A decade after governments worldwide pledged to achieve a "drug-free world", there is little evidence that the supply or demand of illicit drugs has been reduced. Instead, aggressive drug control policies have led to increased incarceration for minor offenses, human rights violations, and disease. This book examines the descent of the global war on drugs into a war on people who use drugs. From Puerto Rico to Phnom Penh, Manipur to Moscow, the scars of this war are carried on the bodies and minds of drug users, their families, and the health and service providers who work with them. Click here for more information.
- CHAMPION-IDU: Innovations, best practices and lessons learned
- Asia: Advocating for humane and effective drug policies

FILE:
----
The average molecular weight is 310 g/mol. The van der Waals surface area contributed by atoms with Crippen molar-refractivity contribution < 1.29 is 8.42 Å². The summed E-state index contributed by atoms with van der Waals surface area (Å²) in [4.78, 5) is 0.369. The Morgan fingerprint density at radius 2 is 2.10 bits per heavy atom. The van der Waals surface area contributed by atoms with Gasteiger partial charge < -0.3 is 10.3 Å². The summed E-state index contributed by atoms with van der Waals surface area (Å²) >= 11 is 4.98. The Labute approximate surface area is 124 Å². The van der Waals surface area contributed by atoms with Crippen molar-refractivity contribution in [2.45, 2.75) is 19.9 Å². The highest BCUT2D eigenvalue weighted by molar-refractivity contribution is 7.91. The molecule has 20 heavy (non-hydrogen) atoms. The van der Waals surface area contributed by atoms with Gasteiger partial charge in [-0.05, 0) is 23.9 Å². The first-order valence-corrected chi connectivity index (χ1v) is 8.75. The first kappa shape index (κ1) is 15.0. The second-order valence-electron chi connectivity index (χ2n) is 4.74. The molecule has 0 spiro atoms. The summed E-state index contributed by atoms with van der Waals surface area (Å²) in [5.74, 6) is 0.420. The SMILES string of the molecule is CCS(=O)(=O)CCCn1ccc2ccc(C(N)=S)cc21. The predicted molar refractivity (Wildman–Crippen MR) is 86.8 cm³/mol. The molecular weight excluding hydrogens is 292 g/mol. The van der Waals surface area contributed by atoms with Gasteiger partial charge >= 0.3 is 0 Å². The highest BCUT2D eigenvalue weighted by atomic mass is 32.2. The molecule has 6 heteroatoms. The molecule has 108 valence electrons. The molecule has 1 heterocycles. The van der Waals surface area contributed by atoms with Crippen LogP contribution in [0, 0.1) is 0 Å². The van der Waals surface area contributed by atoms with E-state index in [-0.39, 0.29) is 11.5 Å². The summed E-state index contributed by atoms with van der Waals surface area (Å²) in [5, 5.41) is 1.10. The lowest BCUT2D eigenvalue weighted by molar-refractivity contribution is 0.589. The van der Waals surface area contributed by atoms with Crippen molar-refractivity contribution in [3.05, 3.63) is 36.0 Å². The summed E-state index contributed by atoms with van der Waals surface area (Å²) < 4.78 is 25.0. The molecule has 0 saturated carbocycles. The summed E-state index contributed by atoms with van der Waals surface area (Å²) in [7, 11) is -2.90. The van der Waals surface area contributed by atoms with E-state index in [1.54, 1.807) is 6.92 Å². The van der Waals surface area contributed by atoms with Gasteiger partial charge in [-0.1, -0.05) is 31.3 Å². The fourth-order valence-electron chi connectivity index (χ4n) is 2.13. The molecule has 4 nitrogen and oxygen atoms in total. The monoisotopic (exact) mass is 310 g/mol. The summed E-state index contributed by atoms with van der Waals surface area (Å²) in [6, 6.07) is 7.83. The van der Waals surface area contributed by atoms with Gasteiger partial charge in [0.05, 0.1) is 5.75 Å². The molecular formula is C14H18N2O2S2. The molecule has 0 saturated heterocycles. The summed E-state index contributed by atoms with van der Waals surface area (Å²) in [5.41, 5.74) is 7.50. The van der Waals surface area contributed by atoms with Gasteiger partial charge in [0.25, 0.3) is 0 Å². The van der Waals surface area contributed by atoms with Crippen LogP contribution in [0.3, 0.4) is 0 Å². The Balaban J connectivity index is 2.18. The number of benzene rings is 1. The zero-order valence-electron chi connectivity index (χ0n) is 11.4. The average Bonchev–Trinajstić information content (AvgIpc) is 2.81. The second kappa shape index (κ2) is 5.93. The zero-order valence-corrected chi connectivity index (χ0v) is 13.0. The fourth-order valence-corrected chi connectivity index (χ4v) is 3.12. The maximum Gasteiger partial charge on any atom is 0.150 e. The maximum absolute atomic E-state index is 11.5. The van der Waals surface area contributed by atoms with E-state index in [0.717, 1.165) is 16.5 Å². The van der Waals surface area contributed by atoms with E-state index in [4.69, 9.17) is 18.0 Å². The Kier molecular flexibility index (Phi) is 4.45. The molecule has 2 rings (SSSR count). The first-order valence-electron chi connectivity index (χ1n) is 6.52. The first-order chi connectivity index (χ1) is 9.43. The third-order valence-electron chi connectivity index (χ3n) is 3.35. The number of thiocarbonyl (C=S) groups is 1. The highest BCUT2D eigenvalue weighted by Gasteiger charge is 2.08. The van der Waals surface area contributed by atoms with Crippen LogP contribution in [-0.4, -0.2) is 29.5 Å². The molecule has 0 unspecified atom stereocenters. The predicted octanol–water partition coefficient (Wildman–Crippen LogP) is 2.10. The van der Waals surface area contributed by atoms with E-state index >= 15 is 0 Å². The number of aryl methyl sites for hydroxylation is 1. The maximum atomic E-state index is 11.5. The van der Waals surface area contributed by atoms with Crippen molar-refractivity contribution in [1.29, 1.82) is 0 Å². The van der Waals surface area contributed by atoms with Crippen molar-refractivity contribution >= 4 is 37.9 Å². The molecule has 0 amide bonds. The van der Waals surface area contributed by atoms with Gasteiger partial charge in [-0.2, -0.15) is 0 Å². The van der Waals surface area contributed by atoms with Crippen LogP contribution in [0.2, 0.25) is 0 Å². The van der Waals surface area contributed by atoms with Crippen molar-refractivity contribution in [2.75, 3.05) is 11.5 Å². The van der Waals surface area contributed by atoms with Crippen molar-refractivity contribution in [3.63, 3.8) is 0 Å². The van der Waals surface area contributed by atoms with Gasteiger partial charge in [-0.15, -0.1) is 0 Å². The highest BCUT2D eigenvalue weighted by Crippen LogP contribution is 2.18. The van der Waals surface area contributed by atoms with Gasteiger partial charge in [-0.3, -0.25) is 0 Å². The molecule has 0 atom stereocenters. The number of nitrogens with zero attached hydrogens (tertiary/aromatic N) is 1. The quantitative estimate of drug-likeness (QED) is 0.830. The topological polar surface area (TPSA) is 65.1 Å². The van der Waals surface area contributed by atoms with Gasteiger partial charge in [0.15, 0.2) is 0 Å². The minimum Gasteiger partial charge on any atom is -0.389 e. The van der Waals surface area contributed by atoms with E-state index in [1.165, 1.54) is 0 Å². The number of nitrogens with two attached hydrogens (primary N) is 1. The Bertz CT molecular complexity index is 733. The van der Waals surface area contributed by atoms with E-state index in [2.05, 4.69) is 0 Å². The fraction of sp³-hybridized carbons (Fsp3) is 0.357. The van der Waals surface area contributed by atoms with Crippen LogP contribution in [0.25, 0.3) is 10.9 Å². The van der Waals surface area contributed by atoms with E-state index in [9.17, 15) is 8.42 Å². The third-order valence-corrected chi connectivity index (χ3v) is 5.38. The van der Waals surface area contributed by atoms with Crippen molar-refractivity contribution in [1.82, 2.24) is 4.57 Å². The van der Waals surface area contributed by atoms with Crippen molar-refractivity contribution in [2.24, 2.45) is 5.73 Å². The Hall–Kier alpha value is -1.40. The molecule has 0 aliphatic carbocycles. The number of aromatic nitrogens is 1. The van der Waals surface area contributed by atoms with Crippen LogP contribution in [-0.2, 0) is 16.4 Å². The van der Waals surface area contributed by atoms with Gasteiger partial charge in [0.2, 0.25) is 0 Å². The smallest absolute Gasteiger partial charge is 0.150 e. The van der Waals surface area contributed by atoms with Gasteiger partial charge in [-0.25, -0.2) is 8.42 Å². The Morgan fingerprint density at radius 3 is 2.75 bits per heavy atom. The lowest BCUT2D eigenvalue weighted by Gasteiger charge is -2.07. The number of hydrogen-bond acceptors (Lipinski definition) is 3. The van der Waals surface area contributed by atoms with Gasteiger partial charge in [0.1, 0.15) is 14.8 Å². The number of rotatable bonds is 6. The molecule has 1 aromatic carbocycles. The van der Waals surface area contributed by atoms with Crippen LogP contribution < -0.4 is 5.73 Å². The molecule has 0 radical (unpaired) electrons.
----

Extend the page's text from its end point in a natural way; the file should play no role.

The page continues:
- Preventing overdose deaths in Europe
- The impact of drug policy on human rights: The experience in the Americas
- Building on progress: Bolivia consolidates achievements in reducing coca and looks to reform decades-old drug law
- Media workshop on drug policy in West Africa
- The post-2015 drug strategy for ASEAN: Towards a new paradigm in drug policy?
- State of the evidence: Cannabis use and regulation
- Drug policy reform and the reclassification of cannabis in England and Wales: A cautionary tale